I’ve been putting off writing a blog post since I woke up yesterday morning to the news about what happened in Orlando. I’ve gone through the gambit of emotions – shock, dismay, anger, grief. Now morning is here again and I’ve had the chance to sleep on it and things are slowly going back to normal. I wonder, though, if they ever really can – especially for members of the LGBT community, the world has become suddenly a scarier place. We got marriage equality last summer and this summer, we’re getting shot.
Hate crimes have always taken place in small numbers, but persecution on such a grand scale is something of the past in the Western world. Or so I thought. There are other places in this world you can’t hold hands or kiss in public, as an openly queer person, without being punished by the law. And while my heart breaks today as it always has for the LGBT community in places where they must hide out of fear, my heart now breaks anew for LGBT people in my own country.
The shooter was, according to his father, enraged after seeing two men kissing in Miami. What kind of horrific culture of homophobia has been fostered in our own backyards that such a thing – seeing two men kissing – could set off enough anger in a human being that he would go into a gay club and kill 50 people?
Of course, it isn’t that simple. It isn’t just the two men he saw that drove him to do this. It could be any number of things – it could be the open bitter hatred for the LGBT community that gets expressed every day by radical Christians in our country, or public figures on the right, or even just every day people who make homophobic comments on the Internet and in person. All of these groups have been extra loud lately amidst the “bathroom debate,” which has gone on far too long and become far too big of a deal. People have said awful things and I’m sure I don’t need to highlight them here, because everyone’s been seeing and hearing nothing but opinions on either side of the debate. But the fact that it’s given lots of people the opportunity to emerge from the woodwork spewing hate has created a crackling negative energy that surrounds our whole country these days.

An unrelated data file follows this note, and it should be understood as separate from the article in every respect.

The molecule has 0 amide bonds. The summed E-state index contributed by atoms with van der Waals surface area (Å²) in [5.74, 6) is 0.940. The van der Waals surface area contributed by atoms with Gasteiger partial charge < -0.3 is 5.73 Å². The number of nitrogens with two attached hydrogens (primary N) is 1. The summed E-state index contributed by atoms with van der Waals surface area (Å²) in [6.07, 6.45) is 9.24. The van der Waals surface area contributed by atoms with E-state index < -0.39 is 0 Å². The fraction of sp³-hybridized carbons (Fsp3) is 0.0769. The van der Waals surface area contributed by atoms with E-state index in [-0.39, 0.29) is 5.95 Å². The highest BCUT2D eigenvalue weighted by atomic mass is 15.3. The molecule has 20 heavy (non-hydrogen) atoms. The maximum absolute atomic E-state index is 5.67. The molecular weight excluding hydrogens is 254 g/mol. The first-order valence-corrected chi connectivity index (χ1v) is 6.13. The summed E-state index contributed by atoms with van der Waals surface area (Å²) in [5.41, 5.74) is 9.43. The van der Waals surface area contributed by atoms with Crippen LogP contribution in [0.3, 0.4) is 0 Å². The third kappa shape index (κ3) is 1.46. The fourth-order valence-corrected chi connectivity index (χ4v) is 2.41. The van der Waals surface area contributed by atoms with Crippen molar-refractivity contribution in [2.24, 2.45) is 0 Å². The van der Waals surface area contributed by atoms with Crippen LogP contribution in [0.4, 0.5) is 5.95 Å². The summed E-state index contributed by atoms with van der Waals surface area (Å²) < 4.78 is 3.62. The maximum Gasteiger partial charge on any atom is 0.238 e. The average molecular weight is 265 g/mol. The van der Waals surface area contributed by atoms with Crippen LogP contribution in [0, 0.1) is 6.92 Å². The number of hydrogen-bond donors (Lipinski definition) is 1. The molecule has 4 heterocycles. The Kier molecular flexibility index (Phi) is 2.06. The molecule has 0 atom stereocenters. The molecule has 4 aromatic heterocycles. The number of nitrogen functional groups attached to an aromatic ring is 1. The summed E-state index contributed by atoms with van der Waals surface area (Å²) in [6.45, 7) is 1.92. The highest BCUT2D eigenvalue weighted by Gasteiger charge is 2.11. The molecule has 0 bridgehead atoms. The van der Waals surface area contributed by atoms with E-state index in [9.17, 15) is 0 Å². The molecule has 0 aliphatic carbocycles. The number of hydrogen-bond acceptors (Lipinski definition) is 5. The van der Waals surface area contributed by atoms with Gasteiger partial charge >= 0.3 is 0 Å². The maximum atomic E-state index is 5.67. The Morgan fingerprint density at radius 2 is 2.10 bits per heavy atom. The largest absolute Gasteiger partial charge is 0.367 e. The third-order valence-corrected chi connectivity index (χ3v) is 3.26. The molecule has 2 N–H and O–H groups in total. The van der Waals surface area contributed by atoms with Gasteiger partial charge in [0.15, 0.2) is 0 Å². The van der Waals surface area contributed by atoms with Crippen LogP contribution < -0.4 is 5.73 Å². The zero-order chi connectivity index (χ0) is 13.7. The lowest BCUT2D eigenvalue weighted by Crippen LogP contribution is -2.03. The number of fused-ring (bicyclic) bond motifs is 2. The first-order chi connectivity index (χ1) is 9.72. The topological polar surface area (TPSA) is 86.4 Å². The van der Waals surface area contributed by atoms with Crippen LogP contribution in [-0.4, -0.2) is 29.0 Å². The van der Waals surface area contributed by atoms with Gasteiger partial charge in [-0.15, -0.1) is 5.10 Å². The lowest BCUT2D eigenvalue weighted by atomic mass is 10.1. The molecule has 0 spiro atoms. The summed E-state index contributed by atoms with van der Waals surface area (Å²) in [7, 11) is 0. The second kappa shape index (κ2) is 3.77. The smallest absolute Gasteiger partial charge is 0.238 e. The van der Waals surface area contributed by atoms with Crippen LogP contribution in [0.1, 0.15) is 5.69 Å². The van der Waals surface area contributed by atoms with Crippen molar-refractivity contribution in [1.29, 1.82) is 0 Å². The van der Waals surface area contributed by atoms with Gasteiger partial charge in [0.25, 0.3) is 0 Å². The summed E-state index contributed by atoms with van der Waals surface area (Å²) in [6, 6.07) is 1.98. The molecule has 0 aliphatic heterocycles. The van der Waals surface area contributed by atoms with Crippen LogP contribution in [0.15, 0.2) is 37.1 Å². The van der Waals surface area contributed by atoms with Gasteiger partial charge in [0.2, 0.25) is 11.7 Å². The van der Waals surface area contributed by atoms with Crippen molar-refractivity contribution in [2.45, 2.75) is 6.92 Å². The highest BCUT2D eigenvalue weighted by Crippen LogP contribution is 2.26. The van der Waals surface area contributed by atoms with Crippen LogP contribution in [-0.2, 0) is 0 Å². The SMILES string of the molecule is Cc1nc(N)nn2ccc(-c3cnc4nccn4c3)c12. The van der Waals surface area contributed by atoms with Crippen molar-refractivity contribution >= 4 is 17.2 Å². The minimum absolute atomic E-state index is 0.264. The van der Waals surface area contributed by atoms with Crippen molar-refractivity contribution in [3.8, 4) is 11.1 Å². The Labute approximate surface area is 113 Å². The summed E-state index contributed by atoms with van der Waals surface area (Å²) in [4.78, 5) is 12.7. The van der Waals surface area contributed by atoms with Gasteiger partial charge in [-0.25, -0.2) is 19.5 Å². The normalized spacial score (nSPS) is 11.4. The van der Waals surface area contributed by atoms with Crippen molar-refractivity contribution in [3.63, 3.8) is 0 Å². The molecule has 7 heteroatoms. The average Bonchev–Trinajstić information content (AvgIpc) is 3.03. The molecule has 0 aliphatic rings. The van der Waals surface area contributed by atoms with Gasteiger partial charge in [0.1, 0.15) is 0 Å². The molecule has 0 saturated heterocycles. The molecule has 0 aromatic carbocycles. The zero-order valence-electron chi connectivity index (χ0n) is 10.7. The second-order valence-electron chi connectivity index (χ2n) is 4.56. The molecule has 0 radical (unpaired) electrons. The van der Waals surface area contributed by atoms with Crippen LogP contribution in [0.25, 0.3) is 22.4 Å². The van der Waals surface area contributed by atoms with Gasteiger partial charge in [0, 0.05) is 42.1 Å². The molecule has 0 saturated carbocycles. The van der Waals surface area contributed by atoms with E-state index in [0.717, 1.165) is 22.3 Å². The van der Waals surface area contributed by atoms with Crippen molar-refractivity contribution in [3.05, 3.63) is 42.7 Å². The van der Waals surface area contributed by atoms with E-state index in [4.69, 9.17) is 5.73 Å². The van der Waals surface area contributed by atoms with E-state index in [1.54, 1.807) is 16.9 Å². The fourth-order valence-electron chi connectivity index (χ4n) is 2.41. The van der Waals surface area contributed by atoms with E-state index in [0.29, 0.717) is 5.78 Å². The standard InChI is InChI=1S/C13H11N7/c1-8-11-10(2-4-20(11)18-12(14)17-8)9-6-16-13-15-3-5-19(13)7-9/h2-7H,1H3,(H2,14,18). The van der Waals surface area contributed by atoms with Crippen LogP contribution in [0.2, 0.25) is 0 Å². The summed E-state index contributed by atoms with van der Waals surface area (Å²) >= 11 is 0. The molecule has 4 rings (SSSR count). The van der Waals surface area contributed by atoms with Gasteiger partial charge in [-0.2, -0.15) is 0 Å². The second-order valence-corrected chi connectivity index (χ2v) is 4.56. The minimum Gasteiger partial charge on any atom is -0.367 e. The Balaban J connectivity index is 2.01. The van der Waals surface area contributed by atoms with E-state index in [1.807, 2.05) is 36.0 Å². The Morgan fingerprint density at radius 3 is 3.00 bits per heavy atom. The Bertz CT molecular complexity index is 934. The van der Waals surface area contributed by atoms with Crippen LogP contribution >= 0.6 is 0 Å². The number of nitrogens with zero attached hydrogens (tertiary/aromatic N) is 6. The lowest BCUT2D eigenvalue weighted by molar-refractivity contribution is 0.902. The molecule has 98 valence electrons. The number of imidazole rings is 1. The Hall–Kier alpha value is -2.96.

There are lots of things that we could do in the wake of this tragedy. I remember that after Sandy Hook, I thought things would really change. I had faith in our country and our lawmakers. I had faith in everyone who called themselves Americans. I had faith that the slaughter of innocent children would force everyone to unite and make a significant change. I couldn’t imagine a world where a man walks into a building with a gun, shoots 20 children, and nothing changes.
So in the wake of that tragedy, we decorated our Christmases with conversations about mental health, violent video games, and gun control. And when the New Year came around, we all went back to school and work and moved on.
Some states changed things. Most didn’t.
It sickens me to my core, as it should sicken you, that there are people in this country who would rather protect their freedom to own a gun – an outdated freedom, one that no one in our free country needs – than keep the children of the United States safe.
So here’s what will happen: we’ll talk about the shooter’s religion. We’ll talk about his mental health. We’ll wonder if he played violent video games. We’ll talk about homophobia. And in a few days, weeks, months, all of the above, there’ll be another shooting. And another. And another.
In this time of grief and mourning, as we in the LGBT community try to find our voices and words to say, we must remember that it is important above all to speak. We must not allow the national dialogue to stray away from the issues at the heart of what happened. We must be loud and constant and tell our lawmakers, neighbors, the whole world that the United States will not tolerate such acts of terrorism and homophobia. The year is 2016. We cannot be a country that allows for these tragedies to happen again, and again, and again. We must put pressure on the levee until it breaks, and let our freedom, our lives, our voices as a community pour out like water. We must fill the country with our protest, our heart, and say that we will not be killed, we will not allow anyone to be killed.
This should not have happened. But how we move forward from here can save thousands, millions of American lives on our own soil.
Sign petitions. Join protests. Call, write, tweet, and email your local politicians. When the election comes, fill Washington DC with people who might work toward greater gun control. Don’t sit down. Never sit down until the children of this country, the minorities of this country, every single person who has ever walked into a movie theater, a shopping mall, a school building, a college campus, a gay club in this country is safe.
Visit http://everytown.org/act/ for some information on what you can do to join the fight.